Checkers is a game where all the pieces move in the same way and where preparing for one or two moves ahead likely suffices to mount a competitive representation. By contrast, chess involves many different pieces each with their own way of moving around the board. The best chess players think about strategic positioning of their pieces rather than trying to plot out all the details of the moves they will make to win. To win at chess, one needs to prioritize the prime objective and every move needs to be made with that objective in mind.
If we apply this dichotomy to our daily lives, it can reveal some interesting conclusions about how we should make decisions. For most of us, our prime objective is to be satisfied. Everything that we do in our daily life is motivated by that desire. But are our actions really leading to the satisfaction that we crave? If life were a game of checkers, just thinking about the next source of temporary satisfaction would probably give a us a reasonable chance of success. However, the reality is that these short-term gains are just that, fleeting.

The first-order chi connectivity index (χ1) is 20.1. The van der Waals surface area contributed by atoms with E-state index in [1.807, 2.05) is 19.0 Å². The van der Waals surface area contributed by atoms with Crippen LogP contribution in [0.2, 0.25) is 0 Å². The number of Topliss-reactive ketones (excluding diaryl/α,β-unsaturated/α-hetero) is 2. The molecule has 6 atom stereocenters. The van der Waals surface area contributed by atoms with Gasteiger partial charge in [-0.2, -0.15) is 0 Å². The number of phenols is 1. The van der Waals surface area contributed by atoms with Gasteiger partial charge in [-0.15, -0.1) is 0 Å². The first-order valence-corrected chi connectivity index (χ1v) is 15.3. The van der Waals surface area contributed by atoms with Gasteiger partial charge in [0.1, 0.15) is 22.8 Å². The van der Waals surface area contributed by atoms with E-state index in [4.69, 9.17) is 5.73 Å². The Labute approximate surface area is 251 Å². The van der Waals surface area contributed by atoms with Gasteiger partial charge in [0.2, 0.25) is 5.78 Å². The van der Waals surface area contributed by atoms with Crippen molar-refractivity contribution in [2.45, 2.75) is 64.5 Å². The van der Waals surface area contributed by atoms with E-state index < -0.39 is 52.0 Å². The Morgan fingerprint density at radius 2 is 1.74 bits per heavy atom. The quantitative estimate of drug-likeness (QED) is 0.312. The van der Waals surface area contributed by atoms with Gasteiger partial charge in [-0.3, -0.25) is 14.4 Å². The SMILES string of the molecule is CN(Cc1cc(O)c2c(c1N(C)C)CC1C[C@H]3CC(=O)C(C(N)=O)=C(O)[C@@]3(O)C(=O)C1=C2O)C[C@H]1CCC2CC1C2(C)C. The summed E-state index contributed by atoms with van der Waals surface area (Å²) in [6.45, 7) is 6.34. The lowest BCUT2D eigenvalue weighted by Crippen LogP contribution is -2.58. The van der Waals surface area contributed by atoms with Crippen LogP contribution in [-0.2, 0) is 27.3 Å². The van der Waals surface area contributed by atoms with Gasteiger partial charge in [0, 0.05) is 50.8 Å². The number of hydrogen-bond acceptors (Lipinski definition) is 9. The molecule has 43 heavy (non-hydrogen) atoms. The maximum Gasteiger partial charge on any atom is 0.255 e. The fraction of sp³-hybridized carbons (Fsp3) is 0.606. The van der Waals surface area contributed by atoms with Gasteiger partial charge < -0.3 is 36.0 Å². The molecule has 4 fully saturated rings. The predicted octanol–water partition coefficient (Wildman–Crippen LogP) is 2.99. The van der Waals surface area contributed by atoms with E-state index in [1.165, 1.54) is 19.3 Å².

We’re much better off looking at life as a game of chess where we need to strategically position ourselves to take advantage of opportunities that actually make us satisfied over the very long-term. This kind of positioning is achieved by training in mindfulness so that we are able to respond quickly and correctly to life’s difficulties when they arise. This likely means a degree of sacrifice along the way but if we’ve prioritized correctly, those sacrifices will be what’s fleeting and the happiness we gain will endure.